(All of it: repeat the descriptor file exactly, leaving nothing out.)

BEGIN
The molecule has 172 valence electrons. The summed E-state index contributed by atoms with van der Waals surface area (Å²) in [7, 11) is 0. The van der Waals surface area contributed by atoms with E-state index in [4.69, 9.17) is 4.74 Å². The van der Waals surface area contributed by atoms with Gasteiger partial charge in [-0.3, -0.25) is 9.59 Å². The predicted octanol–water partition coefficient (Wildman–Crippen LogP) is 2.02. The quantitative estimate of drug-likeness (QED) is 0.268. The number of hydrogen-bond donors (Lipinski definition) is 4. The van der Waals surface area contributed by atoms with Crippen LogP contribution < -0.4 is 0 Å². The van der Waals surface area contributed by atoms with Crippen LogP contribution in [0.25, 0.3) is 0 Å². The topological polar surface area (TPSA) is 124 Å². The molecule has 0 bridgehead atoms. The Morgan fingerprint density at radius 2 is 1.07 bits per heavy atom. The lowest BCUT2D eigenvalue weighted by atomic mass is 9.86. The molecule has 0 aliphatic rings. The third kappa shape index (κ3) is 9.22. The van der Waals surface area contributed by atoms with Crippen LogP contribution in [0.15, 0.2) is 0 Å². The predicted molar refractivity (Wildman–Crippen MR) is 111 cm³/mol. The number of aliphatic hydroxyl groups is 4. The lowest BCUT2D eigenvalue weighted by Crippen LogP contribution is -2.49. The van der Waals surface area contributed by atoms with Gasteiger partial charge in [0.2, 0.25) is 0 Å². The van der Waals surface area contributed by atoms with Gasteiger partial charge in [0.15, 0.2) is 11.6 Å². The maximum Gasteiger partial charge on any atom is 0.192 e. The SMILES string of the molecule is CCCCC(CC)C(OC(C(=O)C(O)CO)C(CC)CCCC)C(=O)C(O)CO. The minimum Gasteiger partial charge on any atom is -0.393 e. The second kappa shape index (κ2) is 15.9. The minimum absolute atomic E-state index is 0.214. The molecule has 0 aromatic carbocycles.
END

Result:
The molecule has 172 valence electrons. The summed E-state index contributed by atoms with van der Waals surface area (Å²) in [7, 11) is 0. The van der Waals surface area contributed by atoms with E-state index in [4.69, 9.17) is 4.74 Å². The van der Waals surface area contributed by atoms with Gasteiger partial charge in [-0.3, -0.25) is 9.59 Å². The predicted octanol–water partition coefficient (Wildman–Crippen LogP) is 2.02. The quantitative estimate of drug-likeness (QED) is 0.268. The number of hydrogen-bond donors (Lipinski definition) is 4. The van der Waals surface area contributed by atoms with Crippen LogP contribution < -0.4 is 0 Å². The van der Waals surface area contributed by atoms with Crippen LogP contribution in [0.25, 0.3) is 0 Å². The topological polar surface area (TPSA) is 124 Å². The molecule has 0 bridgehead atoms. The Morgan fingerprint density at radius 2 is 1.07 bits per heavy atom. The lowest BCUT2D eigenvalue weighted by atomic mass is 9.86. The molecule has 0 aliphatic rings. The third kappa shape index (κ3) is 9.22. The van der Waals surface area contributed by atoms with Crippen LogP contribution in [0.15, 0.2) is 0 Å². The predicted molar refractivity (Wildman–Crippen MR) is 111 cm³/mol. The number of aliphatic hydroxyl groups is 4. The lowest BCUT2D eigenvalue weighted by Crippen LogP contribution is -2.49. The van der Waals surface area contributed by atoms with Gasteiger partial charge in [0.2, 0.25) is 0 Å². The van der Waals surface area contributed by atoms with Gasteiger partial charge in [0.15, 0.2) is 11.6 Å². The maximum Gasteiger partial charge on any atom is 0.192 e. The SMILES string of the molecule is CCCCC(CC)C(OC(C(=O)C(O)CO)C(CC)CCCC)C(=O)C(O)CO. The minimum Gasteiger partial charge on any atom is -0.393 e. The second kappa shape index (κ2) is 15.9. The minimum absolute atomic E-state index is 0.214. The molecule has 0 aromatic carbocycles.